annexed short accounts of their authors, or remarks upon their works, written by Dr. Parr; in which his learning and judgment, the depth of his researches, and the extent of his information, the amiable candour of his opinions, and the generous fervour of his praises, advantageously appear. A few observations, insufficiently considered, or incautiously expressed, now and then occur; and for these the executors properly apologise. It is, however, greatly to be lamented that they have exposed themselves, not merely to the suspicion, but to the direct charge,1 of unfairly suppressing some declarations of Dr. Parr’s opinions, which he wished to be known to the public; and which, therefore, the public had a right to know. In the hopes which they have expressed—that so large and useful a collection of books may be kept together, and placed in a situation to serve as a guide to scholars of the present and future generations—the writer of these pages cordially joins; and in the same hopes all his readers will, he is assured, unite.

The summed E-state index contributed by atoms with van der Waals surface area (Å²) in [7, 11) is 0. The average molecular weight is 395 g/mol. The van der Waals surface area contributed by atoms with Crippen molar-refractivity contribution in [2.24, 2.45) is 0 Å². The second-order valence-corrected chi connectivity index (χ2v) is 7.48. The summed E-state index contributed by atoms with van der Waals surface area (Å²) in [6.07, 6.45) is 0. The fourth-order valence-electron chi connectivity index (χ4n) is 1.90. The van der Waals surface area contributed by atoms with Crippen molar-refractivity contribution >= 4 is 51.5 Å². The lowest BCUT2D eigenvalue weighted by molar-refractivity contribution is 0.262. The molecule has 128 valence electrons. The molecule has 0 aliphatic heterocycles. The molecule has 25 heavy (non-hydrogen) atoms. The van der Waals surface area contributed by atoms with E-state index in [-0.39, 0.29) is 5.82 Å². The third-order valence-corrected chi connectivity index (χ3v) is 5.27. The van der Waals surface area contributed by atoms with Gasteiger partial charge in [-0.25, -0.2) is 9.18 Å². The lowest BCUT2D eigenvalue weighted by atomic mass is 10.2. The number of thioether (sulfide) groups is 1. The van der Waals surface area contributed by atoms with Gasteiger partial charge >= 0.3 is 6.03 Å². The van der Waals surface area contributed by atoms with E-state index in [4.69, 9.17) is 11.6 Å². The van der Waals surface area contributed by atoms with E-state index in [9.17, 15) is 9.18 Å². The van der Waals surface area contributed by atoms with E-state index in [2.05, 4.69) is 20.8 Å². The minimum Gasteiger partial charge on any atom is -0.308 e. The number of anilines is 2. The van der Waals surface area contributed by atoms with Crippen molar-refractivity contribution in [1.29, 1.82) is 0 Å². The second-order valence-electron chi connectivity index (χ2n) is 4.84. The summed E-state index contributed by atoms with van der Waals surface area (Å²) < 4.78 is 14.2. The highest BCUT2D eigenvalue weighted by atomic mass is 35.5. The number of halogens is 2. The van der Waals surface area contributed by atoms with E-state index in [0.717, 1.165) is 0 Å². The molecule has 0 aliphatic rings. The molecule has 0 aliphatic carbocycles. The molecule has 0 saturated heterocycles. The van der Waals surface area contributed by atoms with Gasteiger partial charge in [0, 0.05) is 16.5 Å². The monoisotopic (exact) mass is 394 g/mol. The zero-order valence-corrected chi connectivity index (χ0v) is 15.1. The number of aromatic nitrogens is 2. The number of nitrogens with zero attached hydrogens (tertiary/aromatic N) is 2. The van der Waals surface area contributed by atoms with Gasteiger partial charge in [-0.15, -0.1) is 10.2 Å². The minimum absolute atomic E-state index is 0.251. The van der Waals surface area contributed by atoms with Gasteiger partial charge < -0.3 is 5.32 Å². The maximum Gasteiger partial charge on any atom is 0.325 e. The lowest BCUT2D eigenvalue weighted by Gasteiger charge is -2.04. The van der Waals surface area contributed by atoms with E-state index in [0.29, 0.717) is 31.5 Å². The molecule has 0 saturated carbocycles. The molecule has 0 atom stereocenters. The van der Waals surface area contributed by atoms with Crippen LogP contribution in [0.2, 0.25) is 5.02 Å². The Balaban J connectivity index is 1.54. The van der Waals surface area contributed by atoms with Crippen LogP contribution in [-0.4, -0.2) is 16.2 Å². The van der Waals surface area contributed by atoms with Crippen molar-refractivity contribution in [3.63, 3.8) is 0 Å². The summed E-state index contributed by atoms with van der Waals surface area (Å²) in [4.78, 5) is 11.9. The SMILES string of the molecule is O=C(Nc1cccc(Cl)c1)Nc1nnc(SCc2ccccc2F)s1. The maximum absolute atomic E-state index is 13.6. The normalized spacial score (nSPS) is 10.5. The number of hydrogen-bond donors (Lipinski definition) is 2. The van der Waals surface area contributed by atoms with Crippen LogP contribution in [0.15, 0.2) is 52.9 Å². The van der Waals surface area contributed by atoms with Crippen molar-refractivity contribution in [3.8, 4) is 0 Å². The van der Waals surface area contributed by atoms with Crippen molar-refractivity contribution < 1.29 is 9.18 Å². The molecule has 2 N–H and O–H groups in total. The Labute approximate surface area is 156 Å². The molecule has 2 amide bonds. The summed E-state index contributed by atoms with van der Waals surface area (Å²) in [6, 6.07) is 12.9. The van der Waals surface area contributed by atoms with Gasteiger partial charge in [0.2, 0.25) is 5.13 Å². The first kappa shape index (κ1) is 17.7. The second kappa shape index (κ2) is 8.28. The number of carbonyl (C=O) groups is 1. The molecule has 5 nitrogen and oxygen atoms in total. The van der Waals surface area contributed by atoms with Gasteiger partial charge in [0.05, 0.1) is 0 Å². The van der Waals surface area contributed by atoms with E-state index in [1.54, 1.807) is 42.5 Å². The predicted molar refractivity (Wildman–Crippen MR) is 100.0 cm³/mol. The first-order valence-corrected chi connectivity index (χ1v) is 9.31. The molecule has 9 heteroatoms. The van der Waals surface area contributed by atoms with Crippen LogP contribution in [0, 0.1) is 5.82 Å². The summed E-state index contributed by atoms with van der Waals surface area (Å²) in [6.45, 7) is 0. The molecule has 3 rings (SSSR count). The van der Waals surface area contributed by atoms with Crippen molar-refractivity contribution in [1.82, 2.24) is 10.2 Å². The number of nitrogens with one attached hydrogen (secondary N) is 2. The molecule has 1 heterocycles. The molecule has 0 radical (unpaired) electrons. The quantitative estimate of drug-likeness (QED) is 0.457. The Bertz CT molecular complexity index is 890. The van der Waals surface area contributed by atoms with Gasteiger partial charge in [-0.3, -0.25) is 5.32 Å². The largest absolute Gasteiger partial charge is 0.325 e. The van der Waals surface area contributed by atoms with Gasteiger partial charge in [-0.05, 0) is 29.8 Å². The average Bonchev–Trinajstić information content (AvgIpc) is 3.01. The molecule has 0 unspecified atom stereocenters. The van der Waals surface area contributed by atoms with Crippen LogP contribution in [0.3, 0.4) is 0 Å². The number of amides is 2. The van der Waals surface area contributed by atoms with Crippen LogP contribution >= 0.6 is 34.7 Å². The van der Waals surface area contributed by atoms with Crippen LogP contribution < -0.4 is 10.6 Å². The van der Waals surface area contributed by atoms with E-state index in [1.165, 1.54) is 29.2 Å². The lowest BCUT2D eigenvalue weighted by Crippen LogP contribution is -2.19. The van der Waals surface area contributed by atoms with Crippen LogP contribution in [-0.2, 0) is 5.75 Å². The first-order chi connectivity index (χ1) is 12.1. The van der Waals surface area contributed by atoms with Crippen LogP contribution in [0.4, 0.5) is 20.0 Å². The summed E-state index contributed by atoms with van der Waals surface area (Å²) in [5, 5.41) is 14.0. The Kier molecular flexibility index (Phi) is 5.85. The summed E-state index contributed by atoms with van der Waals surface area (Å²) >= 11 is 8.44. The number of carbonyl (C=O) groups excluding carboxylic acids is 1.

Richly furnished with all that a man of letters could want or wish, the library, as may easily be supposed, was the favourite apartment; in which Dr. Parr not only wrote and studied, at least during his later years, but almost lived. Though consecrated to the muses, it was thought no profanation to celebrate in this room, as being the most spacious, the rites of hospitality—for which Hatton-parsonage was long famed; and which so often filled the house with numerous guests, and

1 Gent. Mag. Oct. 1827.

the little neighbouring inn with trains of horses and carriages.1 It will be interesting to the reader to add, that, at the beginning of his last illness, which continued for many weeks, Dr. Parr was removed from his chamber into this apartment, where a bed had been put up for him, by his own express desire. Here, surrounded by the learned labours of the wise and the good of every age and every country, which had ever formed his chief occupation and delight during life, he passed, as he wished, the lingering hours of its closing scene; and here he breathed his last.